"We have Leonardo in full when we read his texts because it's still there. It's a full testimony, but his private life, we don't know much about it, but he certainly must have been very well organized because you can't make so much work without a base in the organization of your life which is very strict. And you can't go and penetrate such high intellectual spheres unless you're a man of good. Do you understand what I mean? To have some ideal of perfection, beauty, and humanity inside yourself."Jacques Franck is a specialist in Leonardo da Vinci who has trained both as an art historian and as a classical painter. A consulting expert to the Louvre, the Armand Hammer Centre for Da Vinci Studies at UCLA, and other institutions, he has spent almost fifty years immersed in the Italian master's body of work. Franck has made “critical copies” in order to better understand DaVinci's techniques, which have been shown at the Uffizi, and has dedicated his life to raising awareness about the dangers of restoration based on insufficient knowledge. He spoke to Mia on the occasion of the 500th anniversary of the death of DaVinci and his major retrospective exhibition at the Louvre bringing together almost 120 works from the most prestigious European and American institutions.www.creativeprocess.info

Art · The Creative Process

Jacques Franck is a specialist in Leonardo da Vinci who has trained both as an art historian and as a classical painter. A consulting expert to the Louvre, the Armand Hammer Centre for Da Vinci Studies at UCLA, and other institutions, he has spent almost fifty years immersed in the Italian master's body of work. Franck has made “critical copies” in order to better understand DaVinci's techniques, which have been shown at the Uffizi, and has dedicated his life to raising awareness about the dangers of restoration based on insufficient knowledge. He spoke to Mia on the occasion of the 500th anniversary of the death of DaVinci and his major retrospective exhibition at the Louvre bringing together almost 120 works from the most prestigious European and American institutions.www.creativeprocess.info

Deutsch einfach lernen: Dein Podcast mit täglichen Übungen auf Deutsch!
Angedüdelt im Louvre: Deutsch lernen mit Konversationsübungen (Dialog Episode 108)

Deutsch einfach lernen: Dein Podcast mit täglichen Übungen auf Deutsch!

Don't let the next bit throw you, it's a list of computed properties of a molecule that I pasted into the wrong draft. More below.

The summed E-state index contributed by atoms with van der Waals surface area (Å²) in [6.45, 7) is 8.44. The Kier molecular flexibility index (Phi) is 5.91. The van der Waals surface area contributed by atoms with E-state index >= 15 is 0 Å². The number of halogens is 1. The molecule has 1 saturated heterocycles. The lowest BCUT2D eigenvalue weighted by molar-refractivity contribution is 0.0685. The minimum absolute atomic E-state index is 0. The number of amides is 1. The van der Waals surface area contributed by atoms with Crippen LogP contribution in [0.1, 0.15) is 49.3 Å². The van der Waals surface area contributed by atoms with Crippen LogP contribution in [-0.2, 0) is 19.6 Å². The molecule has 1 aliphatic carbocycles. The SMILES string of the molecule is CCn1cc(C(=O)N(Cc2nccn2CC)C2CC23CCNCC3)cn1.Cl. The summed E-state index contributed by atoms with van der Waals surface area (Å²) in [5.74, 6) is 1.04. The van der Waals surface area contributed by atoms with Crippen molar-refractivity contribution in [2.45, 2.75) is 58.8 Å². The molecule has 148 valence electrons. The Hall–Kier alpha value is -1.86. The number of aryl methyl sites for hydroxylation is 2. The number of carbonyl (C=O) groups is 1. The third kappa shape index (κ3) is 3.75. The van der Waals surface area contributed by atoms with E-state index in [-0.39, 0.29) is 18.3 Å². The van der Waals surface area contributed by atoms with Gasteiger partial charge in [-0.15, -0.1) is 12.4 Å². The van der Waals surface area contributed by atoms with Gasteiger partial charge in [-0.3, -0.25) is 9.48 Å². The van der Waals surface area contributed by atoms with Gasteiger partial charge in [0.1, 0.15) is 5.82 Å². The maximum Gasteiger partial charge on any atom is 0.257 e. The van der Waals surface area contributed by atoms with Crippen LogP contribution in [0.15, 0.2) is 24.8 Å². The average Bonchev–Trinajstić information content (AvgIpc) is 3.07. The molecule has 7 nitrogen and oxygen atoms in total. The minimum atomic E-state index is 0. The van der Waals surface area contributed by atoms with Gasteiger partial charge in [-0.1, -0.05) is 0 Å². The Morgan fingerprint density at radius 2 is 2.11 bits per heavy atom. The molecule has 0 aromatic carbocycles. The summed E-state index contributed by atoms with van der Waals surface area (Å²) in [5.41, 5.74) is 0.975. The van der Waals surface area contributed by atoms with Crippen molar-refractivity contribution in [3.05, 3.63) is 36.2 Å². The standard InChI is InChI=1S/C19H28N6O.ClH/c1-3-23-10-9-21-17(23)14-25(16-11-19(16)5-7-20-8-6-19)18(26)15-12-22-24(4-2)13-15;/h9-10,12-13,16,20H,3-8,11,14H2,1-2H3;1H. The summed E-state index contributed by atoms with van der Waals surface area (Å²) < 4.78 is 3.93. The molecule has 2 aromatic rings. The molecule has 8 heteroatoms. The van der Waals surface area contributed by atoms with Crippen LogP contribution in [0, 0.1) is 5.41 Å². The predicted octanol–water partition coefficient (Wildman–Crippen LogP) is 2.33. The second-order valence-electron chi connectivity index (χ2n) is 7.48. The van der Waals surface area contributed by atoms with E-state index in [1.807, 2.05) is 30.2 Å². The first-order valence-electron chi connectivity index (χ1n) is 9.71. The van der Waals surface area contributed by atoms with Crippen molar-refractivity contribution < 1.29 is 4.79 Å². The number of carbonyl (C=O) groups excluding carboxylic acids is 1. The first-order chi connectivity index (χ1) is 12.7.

Play Episode Listen Later Dec 8, 2021 8:10


HIER erhältst du deinen KOSTENLOSEN ONLINEKURS und dein KOSTENLOSES eBook zum Download: http://languagehackswithmax.com/newsletter/ Komm in meine Facebook-Gruppe: https://www.facebook.com/groups/dialogeaufdeutsch Alle Texte und Transcripts findest du auf: http://languagehackswithmax.com/ Vergiss nicht, dir mein tolles eBook KOSTENLOS zu downloaden. Das eBook heißt: "Wie du endlich selbstbewusst Deutsch sprichst: 5 Schritte für deinen Erfolg." Das eBook enthält einfache, und sofort umsetzbare Tipps und Schritte für deinen Erfolg für Deutsch als Fremdsprache. Alles, was du dafür tun musst, ist folgendes: Abonniere meinen Newsletter in folgenden Link! http://languagehackswithmax.com/newsletter/ Viel Spaß, bleib dran und ich helfe dir vom A2-B-Level dich auf ein C-Level zu bringen! Hol dir jetzt dein Deutsch Prüfungstraining zum B2*: https://amzn.to/2Cl8eAc oder sichere dir jetzt das Lesen und Lernen B2 Buch*: https://amzn.to/3jlX3b0 MUSIC 1) Sneaky Snitch by Kevin MacLeod Link: https://incompetech.filmmusic.io/song/4384-sneaky-snitch 2) Zigzag by Kevin MacLeod https://incompetech.filmmusic.io/song/5020-zigzag 3) Almost Bliss by Kevin MacLeod https://incompetech.filmmusic.io/song/5032-almost-bliss 4) Verano Sensual by Kevin MacLeod https://incompetech.filmmusic.io/song/5049-verano-sensual 5) Celebration by Kevin MacLeod https://incompetech.filmmusic.io/song/5051-celebration Licenses for all 5 songs: License: https://filmmusic.io/standard-license ----------------------------------------- Alle mit dem * gekennzeichnete Links sind Affiliate Links bzw. Links zu meinen eigenen digitalen Produkten. • FÜR GESCHÄFTLICHE ANFRAGEN • http://languagehackswithmax.com/ maximilian@maximilianwittmann.de Impressum: https://maximilianwittmann.de/impressum/